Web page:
That Was the Year That Was: Major Data Warehousing Events of 2009 (and Predictions for 2010)
A data warehousing analyst examines the accuracy of his 2009 predictions and reveals the top trends he sees coming next year.
As 2009 draws to a close, it’s time to once again look back at some of the major events of the year and speculate on what might occur in 2010. I'll start with a review of my predictions from last year.
Results of Last Year’s Predictions
In December 2008 I predicted the following would occur this year:
Further Industry Consolidations. Although not keeping up with the rapid pace of the past few years, 2009 has seen several additional acquisitions. See the “Major Data Warehousing Events of 2009” section (below) for details. Furthermore, of my two most likely targets, Informatica and SPSS, I was half right. SPSS was acquired by IBM Perhaps I was only one-quarter correct -- I had speculated that the acquirer would be SAP.
Cloud Computing will Come Down to Earth. In addition to software-as-a-service offerings, cloud-based hardware resources (including storage and computing power) have become an established part of the computing landscape, appealing to both small businesses lacking IT and/or computing resources as well as large organizations wishing to offload special projects or “one-time” efforts that require additional computing power. Cloud computing is an accepted part of the overall computing landscape, especially when additional applications and services such on-line meetings and participation in on-line games are included.
Open Source Growth will Accelerate. The success of open source vendors such as JasperSoft, MySQL (Sun), Pentaho, and Talend demonstrate the correctness of this prediction, as does the growing acceptance of open source software in federal and state governments and agencies. Even the Department of Defense now permits the use of open source technology as most licenses allow users to modify open source code without having to make it publicly available if it is used for internal applications.
The IT World Will Become Greener. Almost every hardware vendor now emphasizes the efficiency of their products in terms of reduced cooling requirements or lower power consumption; users of Windows 7 cite reduced power costs. One of the benefits of virtualization is the ability to more efficiently and more effectively utilize hardware resources in order to reduce both acquisition and operating (including power) expenses.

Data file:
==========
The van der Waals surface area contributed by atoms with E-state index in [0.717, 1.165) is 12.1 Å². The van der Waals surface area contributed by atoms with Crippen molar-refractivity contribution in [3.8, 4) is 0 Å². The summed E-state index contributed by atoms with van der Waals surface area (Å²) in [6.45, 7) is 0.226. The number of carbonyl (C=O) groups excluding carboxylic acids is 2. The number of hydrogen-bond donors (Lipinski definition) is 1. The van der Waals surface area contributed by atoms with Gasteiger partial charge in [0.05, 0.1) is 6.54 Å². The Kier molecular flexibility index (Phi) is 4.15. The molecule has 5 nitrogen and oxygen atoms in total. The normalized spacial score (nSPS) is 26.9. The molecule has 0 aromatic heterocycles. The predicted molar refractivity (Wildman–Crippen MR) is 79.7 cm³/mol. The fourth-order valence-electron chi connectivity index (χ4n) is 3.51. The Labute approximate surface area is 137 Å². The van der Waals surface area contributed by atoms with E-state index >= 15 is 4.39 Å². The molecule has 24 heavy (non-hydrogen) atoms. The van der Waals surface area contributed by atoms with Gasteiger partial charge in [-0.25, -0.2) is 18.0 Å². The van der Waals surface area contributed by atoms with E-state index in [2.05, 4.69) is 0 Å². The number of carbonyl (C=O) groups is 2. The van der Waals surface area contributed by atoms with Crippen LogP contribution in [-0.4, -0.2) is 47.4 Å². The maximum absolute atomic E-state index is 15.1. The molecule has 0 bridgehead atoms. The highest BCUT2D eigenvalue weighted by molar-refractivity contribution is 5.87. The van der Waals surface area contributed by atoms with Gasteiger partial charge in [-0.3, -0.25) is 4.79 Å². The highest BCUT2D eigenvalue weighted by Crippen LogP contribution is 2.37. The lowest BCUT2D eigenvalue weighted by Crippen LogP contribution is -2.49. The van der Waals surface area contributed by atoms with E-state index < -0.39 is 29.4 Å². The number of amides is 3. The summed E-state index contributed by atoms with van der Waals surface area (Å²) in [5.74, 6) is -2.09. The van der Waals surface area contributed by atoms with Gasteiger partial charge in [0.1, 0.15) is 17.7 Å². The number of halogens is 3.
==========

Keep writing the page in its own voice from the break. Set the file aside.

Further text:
Major Emphasis on Solutions Rather than Tools and Technology. Many data warehousing vendors now tout their analytic applications and solutions rather than their tools and technology. For example, Netezza now offers a line of applications that leverages the power of its data warehouse appliances.
Major Data Warehousing Events of 2009
Industry Consolidation Continued. Acquisitions in 2009 included data mining specialist SPSS and database access monitoring vendor Guardium by IBM and information management lifecycle vendor Applimation and complex event processing vendor Agent Logic by Informatica. Oracle was especially aggressive with its acquisitions of warehouse acceleration software vendor HyperRoll, middleware vendor BEA Systems, and data integration vendor GoldenGate Software as well as its pending acquisition of Sun Microsystems (see below).
Oracle Attempts to Acquire Sun Microsystems. In my opinion the most notable acquisition event was Oracle’s pending acquisition of Sun Microsystems, an acquisition that (as of press time) has yet to close due to objections from the European Union over Oracle’s potential control of the open source MySQL database. Although much of the focus has been on Sun’s MySQL and Java technologies, I believe that should Oracle succeed in its efforts and retain Sun’s hardware business, it will be a game-changing event. Similar to IBM, Oracle will now be able to offer its own integrated hardware/software technology, albeit at the expense of its other major hardware partners.
Additional Emphasis on Analytics. As organizations continued to recognize the importance of both heritage and predictive analytics in identifying cost-saving opportunities, retaining customers, preventing fraud, and monitoring performance, vendors responded accordingly. For example, IBM, in addition to acquiring SPSS in 2009 (and Cognos in 2008), opened an international network of Business Analytics Solution Centers while SAS aggressively marketed its business analytics prowess.